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Posts Tagged ‘Jonathan Yardley’

Thirty-Three Years Later, Jonathan Yardley Retires From WaPo


After thirty-three years and four months, Jonathan Yardley bid adieu to The Washington Post in an opinion article on Friday.

The literary critic wrote over 3,000 reviews while working for the Post and its Sunday supplement, Book World.

In his farewell piece, Yardley says that he achieved his collegiate dream of working for The Washington Post, “I had wanted to work for The Post from the day I left the University of North Carolina at Chapel Hill in June 1961, and though it took me two full decades to get here it was — for me, at least — worth every minute of the wait.”

He admits that he never finished James Joyce‘s massive novel, and every English major’s worst nightmare, ”Ulysses,” but promised to give it another go in retirement.

“Ave atque vale. Hail and farewell. It has been a privilege and a joy to write for you, and I will miss you every day,” he signed off.

Ave atque vale to you too, Jonathan. You will be missed.

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Journos In Love At The Post

Harry Jaffe points out the following pairings:

  • “The latest pairing is Pulitzer Prize–winning special-projects reporter Barton Gellman and WMD specialist Dafna Linzer.”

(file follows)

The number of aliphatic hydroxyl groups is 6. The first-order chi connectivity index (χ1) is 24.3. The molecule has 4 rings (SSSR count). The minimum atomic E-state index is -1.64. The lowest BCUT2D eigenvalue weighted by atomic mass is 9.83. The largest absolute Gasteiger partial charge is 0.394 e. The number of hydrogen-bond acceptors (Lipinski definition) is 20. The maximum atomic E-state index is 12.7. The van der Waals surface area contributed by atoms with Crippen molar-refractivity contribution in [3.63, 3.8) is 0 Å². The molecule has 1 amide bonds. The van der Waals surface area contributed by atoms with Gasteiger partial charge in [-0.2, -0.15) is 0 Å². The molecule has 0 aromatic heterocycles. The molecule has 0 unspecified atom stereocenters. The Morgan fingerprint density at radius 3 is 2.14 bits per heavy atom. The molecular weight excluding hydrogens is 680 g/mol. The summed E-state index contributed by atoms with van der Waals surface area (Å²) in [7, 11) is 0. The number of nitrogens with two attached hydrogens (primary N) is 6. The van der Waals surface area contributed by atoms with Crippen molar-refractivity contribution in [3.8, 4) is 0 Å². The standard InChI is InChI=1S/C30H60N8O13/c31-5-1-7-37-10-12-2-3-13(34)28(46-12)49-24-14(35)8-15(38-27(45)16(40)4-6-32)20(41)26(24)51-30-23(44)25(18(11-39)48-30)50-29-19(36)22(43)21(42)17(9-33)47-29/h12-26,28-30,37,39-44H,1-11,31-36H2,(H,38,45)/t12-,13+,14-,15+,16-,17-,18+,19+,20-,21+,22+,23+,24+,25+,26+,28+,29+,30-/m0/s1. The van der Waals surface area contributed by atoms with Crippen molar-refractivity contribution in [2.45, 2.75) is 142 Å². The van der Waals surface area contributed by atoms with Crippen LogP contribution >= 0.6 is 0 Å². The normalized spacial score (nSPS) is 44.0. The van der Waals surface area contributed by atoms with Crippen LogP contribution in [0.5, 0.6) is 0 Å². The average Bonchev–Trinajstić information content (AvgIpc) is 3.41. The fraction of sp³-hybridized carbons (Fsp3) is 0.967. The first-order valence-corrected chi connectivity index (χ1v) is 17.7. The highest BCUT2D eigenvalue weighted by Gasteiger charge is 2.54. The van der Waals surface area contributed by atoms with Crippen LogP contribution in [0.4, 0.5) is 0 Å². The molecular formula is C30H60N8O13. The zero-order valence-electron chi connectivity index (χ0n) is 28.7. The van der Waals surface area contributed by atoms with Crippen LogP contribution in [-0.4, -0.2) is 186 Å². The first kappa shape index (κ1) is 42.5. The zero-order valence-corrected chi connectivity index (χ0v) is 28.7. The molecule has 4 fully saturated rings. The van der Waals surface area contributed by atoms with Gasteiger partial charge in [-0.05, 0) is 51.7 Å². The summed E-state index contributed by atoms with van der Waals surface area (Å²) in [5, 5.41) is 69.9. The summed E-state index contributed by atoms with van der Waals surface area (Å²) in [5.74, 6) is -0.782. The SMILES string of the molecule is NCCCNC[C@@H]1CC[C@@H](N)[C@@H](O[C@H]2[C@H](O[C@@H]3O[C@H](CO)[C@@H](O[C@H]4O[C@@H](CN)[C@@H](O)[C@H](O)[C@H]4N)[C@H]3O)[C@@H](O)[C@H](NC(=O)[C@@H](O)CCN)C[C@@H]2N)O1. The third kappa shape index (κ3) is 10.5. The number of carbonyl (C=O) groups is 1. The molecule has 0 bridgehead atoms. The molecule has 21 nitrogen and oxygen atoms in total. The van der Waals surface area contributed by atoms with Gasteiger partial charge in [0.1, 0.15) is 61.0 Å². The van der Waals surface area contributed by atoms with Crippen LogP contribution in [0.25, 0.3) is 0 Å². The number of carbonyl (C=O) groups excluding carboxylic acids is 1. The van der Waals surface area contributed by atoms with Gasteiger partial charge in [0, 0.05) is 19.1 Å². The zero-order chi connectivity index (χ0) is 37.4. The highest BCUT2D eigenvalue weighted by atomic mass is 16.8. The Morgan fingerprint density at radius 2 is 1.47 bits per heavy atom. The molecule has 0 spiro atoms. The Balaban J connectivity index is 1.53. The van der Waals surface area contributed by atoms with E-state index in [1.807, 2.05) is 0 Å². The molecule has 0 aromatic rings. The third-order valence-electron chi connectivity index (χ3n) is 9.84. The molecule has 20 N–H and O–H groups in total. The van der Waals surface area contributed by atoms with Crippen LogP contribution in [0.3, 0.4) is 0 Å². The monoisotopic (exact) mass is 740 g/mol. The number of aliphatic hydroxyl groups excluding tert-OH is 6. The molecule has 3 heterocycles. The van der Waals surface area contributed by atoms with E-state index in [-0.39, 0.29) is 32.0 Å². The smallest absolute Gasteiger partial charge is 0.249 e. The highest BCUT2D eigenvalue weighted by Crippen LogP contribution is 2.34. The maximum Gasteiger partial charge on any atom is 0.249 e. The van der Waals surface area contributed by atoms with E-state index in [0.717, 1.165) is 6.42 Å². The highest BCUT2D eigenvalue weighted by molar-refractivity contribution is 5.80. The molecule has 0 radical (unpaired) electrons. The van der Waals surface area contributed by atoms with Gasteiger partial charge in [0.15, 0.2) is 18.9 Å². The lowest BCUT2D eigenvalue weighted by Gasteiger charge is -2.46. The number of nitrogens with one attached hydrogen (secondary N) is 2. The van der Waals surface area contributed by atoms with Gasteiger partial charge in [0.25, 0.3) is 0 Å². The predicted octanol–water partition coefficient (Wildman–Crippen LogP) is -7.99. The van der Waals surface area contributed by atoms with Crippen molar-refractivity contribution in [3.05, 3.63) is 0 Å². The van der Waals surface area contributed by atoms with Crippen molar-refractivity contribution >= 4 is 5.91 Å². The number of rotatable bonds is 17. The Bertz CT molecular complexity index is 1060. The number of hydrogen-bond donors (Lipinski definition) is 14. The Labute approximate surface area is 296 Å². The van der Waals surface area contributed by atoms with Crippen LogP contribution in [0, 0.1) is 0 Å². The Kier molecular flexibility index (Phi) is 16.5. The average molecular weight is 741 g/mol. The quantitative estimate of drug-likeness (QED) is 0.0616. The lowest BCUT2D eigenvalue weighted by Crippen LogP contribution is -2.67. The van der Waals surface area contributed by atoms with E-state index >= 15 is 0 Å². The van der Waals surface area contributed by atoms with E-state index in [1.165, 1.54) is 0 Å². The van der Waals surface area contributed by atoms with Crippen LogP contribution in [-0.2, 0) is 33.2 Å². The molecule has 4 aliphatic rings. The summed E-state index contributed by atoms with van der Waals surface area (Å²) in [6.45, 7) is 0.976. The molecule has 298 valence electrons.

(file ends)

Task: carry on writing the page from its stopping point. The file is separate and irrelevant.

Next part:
• “The reigning power couple today is Susan Glasser and Peter Baker. She’s assistant managing editor for national news; he covers the White House–which means she’s his boss.”

  • “Then there’s Marie Arana, editor of Book World, married to Jonathan Yardley, the Post’s top book columnist. Which means she’s his boss.”

Although the Post is okay with Posties dating each other (“‘We don’t have a policy about spouses working together,’ says Tom Wilkinson, the Post’s personnel chief, ‘but in practice we don’t want one spouse supervising the other.’”), Jaffe does make this point:

    The Post does have an antinepotism rule: It won’t hire anyone married to a Post staffer. Not a problem. Wall Street Journal reporter Dan Morse, then based in Atlanta, proposed to Post business reporter Dana Hedgpeth. Then he took a Post reporting job. Then he married Hedgpeth.

>UPDATE: A tipster writes in…

    Jaffe’s wrong re: Susan and Peter — he reports to Bill Hamilton, which gets him out of her chain of command.

Taking Out The Trash, 03.09.07

  • An ABC release announced that “This Week with George Stephanopoulos” outperformed CBS’ “Face the Nation” with 3.04 million Total Viewers on Sunday, March 4. “This is the ninth time this season ‘This Week’ outperformed ‘Face the Nation’ in Total Viewers.”

  • Pew Weekly’s News Interest Index is up.

  • From Wake-Up Call:

      Continuing his recent obsession with purity, Chris Matthews said of a guest: “He’s as pure as the driven snow. … I’ve never met someone so pure” (“Hardball”).

  • PostieCon is ready for you.

  • Data-Planet launches. From the release:”Researchers wanting to quickly compare, trend, profile or map data from multiple federal agencies no longer need dozens of sites and several software applications. Data-Planet (, a new service of Conquest Systems Inc., offers current and historical public statistical data from many of the federal statistical producing agencies, as well as data from non-government organizations.”

  • From the NBC release: “Meet the Press with Tim Russert outperforms CBS and ABC by over one million viewers and FOX by over 2.4 million. Also tops CBS, CBS, ABC and FOX in homes and adults 25-54.”

  • Woodruff Says He Won’t Return To Iraq

  • National Book Critics Circle awards announced.